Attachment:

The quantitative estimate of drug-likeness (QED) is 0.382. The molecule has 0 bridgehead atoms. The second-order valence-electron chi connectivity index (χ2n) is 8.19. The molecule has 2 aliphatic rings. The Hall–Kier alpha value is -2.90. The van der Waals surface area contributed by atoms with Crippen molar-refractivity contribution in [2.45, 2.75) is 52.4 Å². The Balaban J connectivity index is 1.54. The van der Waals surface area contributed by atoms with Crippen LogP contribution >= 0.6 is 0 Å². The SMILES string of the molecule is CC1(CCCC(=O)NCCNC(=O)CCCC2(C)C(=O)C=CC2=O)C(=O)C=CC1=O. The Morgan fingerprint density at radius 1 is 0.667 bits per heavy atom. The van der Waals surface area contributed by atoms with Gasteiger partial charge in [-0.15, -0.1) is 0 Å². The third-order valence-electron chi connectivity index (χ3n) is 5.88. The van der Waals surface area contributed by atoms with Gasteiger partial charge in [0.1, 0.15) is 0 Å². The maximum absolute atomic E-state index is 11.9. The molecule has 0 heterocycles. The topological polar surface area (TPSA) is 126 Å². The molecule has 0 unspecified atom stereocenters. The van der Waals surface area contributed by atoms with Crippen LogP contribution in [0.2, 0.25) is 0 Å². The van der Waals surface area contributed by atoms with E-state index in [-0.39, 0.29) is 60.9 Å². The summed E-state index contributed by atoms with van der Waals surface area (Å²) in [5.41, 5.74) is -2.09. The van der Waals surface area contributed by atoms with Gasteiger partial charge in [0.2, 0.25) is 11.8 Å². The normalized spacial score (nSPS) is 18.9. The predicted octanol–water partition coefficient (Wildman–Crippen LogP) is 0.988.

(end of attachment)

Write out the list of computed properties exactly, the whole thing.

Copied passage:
The quantitative estimate of drug-likeness (QED) is 0.382. The molecule has 0 bridgehead atoms. The second-order valence-electron chi connectivity index (χ2n) is 8.19. The molecule has 2 aliphatic rings. The Hall–Kier alpha value is -2.90. The van der Waals surface area contributed by atoms with Crippen molar-refractivity contribution in [2.45, 2.75) is 52.4 Å². The Balaban J connectivity index is 1.54. The van der Waals surface area contributed by atoms with Crippen LogP contribution >= 0.6 is 0 Å². The SMILES string of the molecule is CC1(CCCC(=O)NCCNC(=O)CCCC2(C)C(=O)C=CC2=O)C(=O)C=CC1=O. The Morgan fingerprint density at radius 1 is 0.667 bits per heavy atom. The van der Waals surface area contributed by atoms with Gasteiger partial charge in [-0.15, -0.1) is 0 Å². The third-order valence-electron chi connectivity index (χ3n) is 5.88. The van der Waals surface area contributed by atoms with Gasteiger partial charge in [0.1, 0.15) is 0 Å². The maximum absolute atomic E-state index is 11.9. The molecule has 0 heterocycles. The topological polar surface area (TPSA) is 126 Å². The molecule has 0 unspecified atom stereocenters. The van der Waals surface area contributed by atoms with Crippen LogP contribution in [0.2, 0.25) is 0 Å². The van der Waals surface area contributed by atoms with E-state index in [-0.39, 0.29) is 60.9 Å². The summed E-state index contributed by atoms with van der Waals surface area (Å²) in [5.41, 5.74) is -2.09. The van der Waals surface area contributed by atoms with Gasteiger partial charge in [0.2, 0.25) is 11.8 Å². The normalized spacial score (nSPS) is 18.9. The predicted octanol–water partition coefficient (Wildman–Crippen LogP) is 0.988.